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Commentary By Joseph L. Moore Jr.


Joseph L. Moore, Jr. is a Restore Justice Future Leader Apprentice. Joseph served 26 years in prison for a crime he committed when he was 21 years old. While in...



By Joseph L. Moore, Jr.

Joseph L. Moore, Jr. is a Restore Justice Future Leader Apprentice. Joseph served 26 years in prison for a crime he committed when he was 21 years old. While in prison, he developed a knack for writing. That knack soon grew into a love, if not an obsession, after he realized that the written word would be his most effective means of communication. Joseph’s love of writing did not wane after his release from prison. He is currently working on an essay series titled “A Look Inside Reentry.” The following essay, “A Change of Perspective,” is the first essay in the series.   


Before I was released from prison, I used to wonder, “What does success look like for someone who has spent more than 20 years incarcerated?” I heard stories from people who had been released from prison and subsequently returned, and saw the images the media used to depict successful reentry to society. Due to that, I had grown accustomed to hearing the narratives and seeing the images of formerly incarcerated middle-aged men, whose bodies had been unnaturally contorted by decades of confinement in small concrete and steel cells, bent over push brooms in dusty warehouses, over conveyor belts in poultry factories, over grease traps in fast food restaurants, and over steering wheels of semi trucks. Those narratives and accompanying images of life after imprisonment were so prevalent that, at least for me at that time, they were emblematic of success. Please, don’t misunderstand me. I’m not saying that those jobs don’t represent some level of success. What I am saying is that while I sat in that dark, dank cell, whose barred window only provided its occupants with a view of a patch of gray cracked concrete, it was difficult to imagine myself living beyond the restrictive expectation that society has for those of us who have been impacted by the criminal legal system. So with that being the case, I had set my mind on becoming a truck driver.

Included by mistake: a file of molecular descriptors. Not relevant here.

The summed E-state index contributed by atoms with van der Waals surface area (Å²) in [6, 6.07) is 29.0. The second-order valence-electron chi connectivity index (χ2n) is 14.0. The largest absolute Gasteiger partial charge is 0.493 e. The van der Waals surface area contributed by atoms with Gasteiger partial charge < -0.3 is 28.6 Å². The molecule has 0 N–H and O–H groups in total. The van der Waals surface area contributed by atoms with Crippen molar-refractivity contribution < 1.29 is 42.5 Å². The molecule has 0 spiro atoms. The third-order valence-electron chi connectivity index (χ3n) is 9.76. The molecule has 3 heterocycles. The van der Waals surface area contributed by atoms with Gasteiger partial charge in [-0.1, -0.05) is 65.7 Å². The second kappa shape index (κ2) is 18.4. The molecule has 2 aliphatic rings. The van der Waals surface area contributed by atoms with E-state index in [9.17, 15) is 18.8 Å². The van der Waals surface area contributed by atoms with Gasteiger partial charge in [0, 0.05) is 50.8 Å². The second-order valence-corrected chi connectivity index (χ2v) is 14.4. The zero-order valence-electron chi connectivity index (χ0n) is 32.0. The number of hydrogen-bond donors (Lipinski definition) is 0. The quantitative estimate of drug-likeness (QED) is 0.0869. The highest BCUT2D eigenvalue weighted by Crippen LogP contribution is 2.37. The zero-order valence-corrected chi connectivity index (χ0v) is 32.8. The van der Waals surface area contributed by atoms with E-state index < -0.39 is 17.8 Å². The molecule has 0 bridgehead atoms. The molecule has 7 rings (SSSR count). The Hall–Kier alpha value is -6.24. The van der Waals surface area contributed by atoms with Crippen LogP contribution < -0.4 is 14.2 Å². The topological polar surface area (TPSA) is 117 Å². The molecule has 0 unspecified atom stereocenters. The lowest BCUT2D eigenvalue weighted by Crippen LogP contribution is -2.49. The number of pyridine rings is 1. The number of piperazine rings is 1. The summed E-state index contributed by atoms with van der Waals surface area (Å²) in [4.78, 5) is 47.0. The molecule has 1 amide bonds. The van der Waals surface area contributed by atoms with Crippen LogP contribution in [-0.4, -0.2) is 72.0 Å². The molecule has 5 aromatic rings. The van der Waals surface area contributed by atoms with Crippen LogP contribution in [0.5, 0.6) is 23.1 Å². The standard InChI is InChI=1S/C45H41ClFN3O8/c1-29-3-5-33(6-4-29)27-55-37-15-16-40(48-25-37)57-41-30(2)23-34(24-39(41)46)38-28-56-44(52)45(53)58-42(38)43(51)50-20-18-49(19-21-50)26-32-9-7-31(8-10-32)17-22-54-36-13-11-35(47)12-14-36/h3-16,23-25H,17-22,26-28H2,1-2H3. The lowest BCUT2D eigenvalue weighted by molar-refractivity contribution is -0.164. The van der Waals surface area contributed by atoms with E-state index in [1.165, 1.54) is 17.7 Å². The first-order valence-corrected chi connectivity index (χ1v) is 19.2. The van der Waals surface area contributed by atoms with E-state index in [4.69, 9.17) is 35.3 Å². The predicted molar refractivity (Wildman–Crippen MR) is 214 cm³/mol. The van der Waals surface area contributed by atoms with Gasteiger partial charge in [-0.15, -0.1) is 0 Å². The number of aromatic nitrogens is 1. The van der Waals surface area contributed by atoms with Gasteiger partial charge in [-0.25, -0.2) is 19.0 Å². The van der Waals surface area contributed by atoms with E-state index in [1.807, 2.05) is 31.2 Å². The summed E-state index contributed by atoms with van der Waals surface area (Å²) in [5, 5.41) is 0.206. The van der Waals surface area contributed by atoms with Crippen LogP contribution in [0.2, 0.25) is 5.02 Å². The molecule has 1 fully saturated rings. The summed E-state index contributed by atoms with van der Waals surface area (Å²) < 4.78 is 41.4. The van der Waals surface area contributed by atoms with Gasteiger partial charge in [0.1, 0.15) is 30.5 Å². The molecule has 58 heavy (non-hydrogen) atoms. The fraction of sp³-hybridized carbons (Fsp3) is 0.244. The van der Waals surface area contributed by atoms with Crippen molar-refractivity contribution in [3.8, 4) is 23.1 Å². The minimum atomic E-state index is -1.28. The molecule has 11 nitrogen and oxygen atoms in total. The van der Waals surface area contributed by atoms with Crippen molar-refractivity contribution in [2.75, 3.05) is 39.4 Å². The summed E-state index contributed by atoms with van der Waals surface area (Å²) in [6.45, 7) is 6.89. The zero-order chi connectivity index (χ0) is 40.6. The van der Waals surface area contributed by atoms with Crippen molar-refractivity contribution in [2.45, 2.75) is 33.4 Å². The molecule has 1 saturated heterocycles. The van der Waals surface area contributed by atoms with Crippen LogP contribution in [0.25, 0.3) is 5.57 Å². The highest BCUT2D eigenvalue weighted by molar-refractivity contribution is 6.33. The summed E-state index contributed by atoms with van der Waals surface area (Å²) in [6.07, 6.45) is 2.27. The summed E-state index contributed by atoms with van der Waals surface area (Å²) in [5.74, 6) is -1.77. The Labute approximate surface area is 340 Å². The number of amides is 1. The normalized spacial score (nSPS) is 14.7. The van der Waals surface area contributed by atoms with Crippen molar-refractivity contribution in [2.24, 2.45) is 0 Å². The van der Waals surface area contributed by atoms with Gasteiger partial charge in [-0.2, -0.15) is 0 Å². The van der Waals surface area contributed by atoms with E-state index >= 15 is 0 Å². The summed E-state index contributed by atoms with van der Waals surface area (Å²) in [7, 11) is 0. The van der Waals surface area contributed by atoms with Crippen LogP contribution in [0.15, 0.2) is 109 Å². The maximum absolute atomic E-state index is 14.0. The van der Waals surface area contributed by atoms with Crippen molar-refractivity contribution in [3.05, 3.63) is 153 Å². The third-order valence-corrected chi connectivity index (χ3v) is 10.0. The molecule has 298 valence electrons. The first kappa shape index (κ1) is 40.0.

I was released from prison on June 14, 2022. My plan was to get my driver’s license within two weeks and my Commercial Driver’s License (CDL) within four months. But things didn’t go as planned. My driver’s license had been revoked in 1994, 28 years ago. Although I knew I would have to go through a process to have my license reinstated, never in my wildest dreams, especially considering that the infractions didn’t involve DUIs or accidents, could I have imagined that it would take six months of writing letters, being interviewed, and a $500 fee before my license was reinstated. It took another four months to complete the course to earn my CDL. Within the 10 months that spanned the day of my release and the day I earned my CDL, I had the good fortune to attend one of Restore Justice’s (RJ) Returning Citizens Network (RCN) meetings.